As I have written in previous posts, I have been fishing with a hip style pack lately. While this is a nod to my minimalist spirit, I often wish that I had a place to store a raincoat, additional layers, or a hearty streamside lunch. The hip pack does not allow a lot of extra room for these things, but when I am on the river for a day, I sometimes find myself needing the extra gear. Most of my fishing involves a short hike, and I've been known to get lost in a stand of willow trees and thick brush in search of a beaver pond, so the gear that I use needs to be durable.
I have examined several backpack options, but most are too big for the small amount of gear that I need to carry on these short excursions. If the pack is too big, it ruins what is left of my minimalist dreams.
Enter the Fishpond Bitch Creek backpack. It is a great size for my intended purposes, at 1,434 cu. in, and 11" x 8.5" x 20". The pack is made of a cool new fabric called cyclepond, which is recycled commercial fishing nets. Its a great way to reuse something from the fishing industry, and it has a nice texture. The pack uses YKK Aquaguard #8 external water resistant zippers, has two external pockets for water bottles or fly rods (more on that in a minute), room for a hydration bladder, and a spacious main compartment.
The backpack has a structured air mesh back panel along with padded shoulder straps. The air mesh back is well designed, and seems like it would keep me cool when I was wearing it on a hot summer day.
One of the most interesting things about the pack is the zip out rod holders. Upon initial review, it appears that the pack has two traditional water bottle style holders. However, there are cleverly designed zippers in both that allow an expansion of two solidly constructed piece of material that allow your rod tube extra security. This helps the balance of the pack when you are carrying rod tubes, as it allows it to be less top-heavy.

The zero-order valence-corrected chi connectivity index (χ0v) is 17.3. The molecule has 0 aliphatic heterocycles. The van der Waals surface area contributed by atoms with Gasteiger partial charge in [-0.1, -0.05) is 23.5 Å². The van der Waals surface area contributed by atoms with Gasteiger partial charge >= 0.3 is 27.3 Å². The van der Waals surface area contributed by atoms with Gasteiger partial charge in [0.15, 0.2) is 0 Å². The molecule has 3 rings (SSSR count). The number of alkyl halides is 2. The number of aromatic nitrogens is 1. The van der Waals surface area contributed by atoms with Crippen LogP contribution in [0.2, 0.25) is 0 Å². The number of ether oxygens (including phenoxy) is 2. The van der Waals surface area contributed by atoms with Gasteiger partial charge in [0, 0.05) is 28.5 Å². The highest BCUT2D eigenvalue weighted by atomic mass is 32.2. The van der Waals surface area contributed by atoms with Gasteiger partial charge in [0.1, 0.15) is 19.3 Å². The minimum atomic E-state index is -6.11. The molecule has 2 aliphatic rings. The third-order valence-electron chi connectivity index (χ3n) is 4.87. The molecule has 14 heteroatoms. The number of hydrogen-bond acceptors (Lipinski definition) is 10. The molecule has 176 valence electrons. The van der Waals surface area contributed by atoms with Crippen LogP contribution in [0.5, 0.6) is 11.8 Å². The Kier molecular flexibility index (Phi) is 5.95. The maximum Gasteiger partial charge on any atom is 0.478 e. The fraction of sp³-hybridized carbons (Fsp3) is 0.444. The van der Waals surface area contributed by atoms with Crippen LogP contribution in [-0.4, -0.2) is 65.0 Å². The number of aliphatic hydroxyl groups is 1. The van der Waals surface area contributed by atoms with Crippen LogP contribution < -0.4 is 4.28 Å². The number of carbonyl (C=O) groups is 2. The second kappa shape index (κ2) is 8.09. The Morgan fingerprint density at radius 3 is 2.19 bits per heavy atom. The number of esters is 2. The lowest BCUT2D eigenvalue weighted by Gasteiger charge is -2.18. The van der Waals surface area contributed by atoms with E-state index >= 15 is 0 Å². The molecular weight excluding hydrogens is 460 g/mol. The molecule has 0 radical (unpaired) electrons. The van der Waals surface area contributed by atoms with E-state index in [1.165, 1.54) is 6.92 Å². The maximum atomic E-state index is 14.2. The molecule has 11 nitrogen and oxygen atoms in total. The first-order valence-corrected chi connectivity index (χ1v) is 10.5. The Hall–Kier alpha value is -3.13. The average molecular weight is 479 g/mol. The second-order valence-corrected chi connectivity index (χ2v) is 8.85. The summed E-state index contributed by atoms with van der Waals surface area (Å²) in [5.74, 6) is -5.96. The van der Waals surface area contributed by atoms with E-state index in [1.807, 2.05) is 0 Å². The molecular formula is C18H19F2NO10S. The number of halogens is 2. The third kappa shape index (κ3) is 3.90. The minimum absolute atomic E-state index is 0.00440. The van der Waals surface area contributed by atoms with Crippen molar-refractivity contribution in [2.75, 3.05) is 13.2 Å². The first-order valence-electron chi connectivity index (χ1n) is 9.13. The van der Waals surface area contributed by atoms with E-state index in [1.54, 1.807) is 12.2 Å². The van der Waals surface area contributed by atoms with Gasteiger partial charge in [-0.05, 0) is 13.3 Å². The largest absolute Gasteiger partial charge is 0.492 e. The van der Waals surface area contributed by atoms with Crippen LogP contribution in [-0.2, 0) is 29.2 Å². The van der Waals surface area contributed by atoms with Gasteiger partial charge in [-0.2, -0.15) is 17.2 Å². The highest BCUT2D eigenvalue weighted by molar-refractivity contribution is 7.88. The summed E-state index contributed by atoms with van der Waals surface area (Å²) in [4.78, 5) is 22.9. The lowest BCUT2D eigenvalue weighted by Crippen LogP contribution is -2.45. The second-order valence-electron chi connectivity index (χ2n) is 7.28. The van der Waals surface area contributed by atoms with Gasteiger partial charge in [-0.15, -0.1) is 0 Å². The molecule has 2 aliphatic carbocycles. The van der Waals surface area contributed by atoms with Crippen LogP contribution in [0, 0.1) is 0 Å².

A few days ago I took the pack fishing to see how I liked it. It was a typical Colorado winter day...cold and gray to start, with the wind picking up during the day, allowing the bright sunshine to offer what warmth it could. A day like that requires layers for comfort. In preparation for a change in conditions, I put a couple of extra layers in the backpack, along with extra water, lunch, and a couple of fly boxes that I usually leave in the car. There was still plenty of room in the pack if needed.
The pack was very comfortable to wear while fishing. It is small enough to feel like it is not in the way of my sometimes erratic casting, and the straps are truly comfortable. I was wearing it over a heavy Filson fly fishing coat, so I can't comment on how cool the mesh makes it, but I will report on that this summer when I wear it in the heat. My initial impressions of the pack are positive, and I look forward to using it on a variety of fishing trips in the future. If you are like me, a review is most helpful when you can see how a product holds up during real world use. I plan to publish periodic updates of how this pack performs while fishing with it, and I will rate it later using the BDF rating system.
The Fishpond Bitch Creek Backpack retails for about $149. Check out the fishpond website for further information on this pack. fishpondusa.com/product/detail/gore-range-tech-pack/362